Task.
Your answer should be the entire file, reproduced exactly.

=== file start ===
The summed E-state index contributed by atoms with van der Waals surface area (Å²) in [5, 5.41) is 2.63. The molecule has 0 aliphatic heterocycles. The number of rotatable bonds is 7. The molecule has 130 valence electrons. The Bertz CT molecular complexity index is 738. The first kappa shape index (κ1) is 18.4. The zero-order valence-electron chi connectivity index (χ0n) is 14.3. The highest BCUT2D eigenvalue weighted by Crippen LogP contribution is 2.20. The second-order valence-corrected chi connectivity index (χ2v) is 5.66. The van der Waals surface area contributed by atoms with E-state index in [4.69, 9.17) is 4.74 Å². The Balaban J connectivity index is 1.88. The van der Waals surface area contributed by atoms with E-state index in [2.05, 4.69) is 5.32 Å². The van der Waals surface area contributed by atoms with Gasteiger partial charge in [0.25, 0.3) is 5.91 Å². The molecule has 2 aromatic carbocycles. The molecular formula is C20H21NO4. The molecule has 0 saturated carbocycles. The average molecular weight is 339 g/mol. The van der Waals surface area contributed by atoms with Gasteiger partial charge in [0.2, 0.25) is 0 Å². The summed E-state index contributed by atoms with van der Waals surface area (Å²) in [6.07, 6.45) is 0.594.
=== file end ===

The summed E-state index contributed by atoms with van der Waals surface area (Å²) in [5, 5.41) is 2.63. The molecule has 0 aliphatic heterocycles. The number of rotatable bonds is 7. The molecule has 130 valence electrons. The Bertz CT molecular complexity index is 738. The first kappa shape index (κ1) is 18.4. The zero-order valence-electron chi connectivity index (χ0n) is 14.3. The highest BCUT2D eigenvalue weighted by Crippen LogP contribution is 2.20. The second-order valence-corrected chi connectivity index (χ2v) is 5.66. The van der Waals surface area contributed by atoms with E-state index in [4.69, 9.17) is 4.74 Å². The Balaban J connectivity index is 1.88. The van der Waals surface area contributed by atoms with E-state index in [2.05, 4.69) is 5.32 Å². The van der Waals surface area contributed by atoms with Gasteiger partial charge in [0.25, 0.3) is 5.91 Å². The molecule has 2 aromatic carbocycles. The molecular formula is C20H21NO4. The molecule has 0 saturated carbocycles. The average molecular weight is 339 g/mol. The van der Waals surface area contributed by atoms with Gasteiger partial charge in [0.2, 0.25) is 0 Å². The summed E-state index contributed by atoms with van der Waals surface area (Å²) in [6.07, 6.45) is 0.594.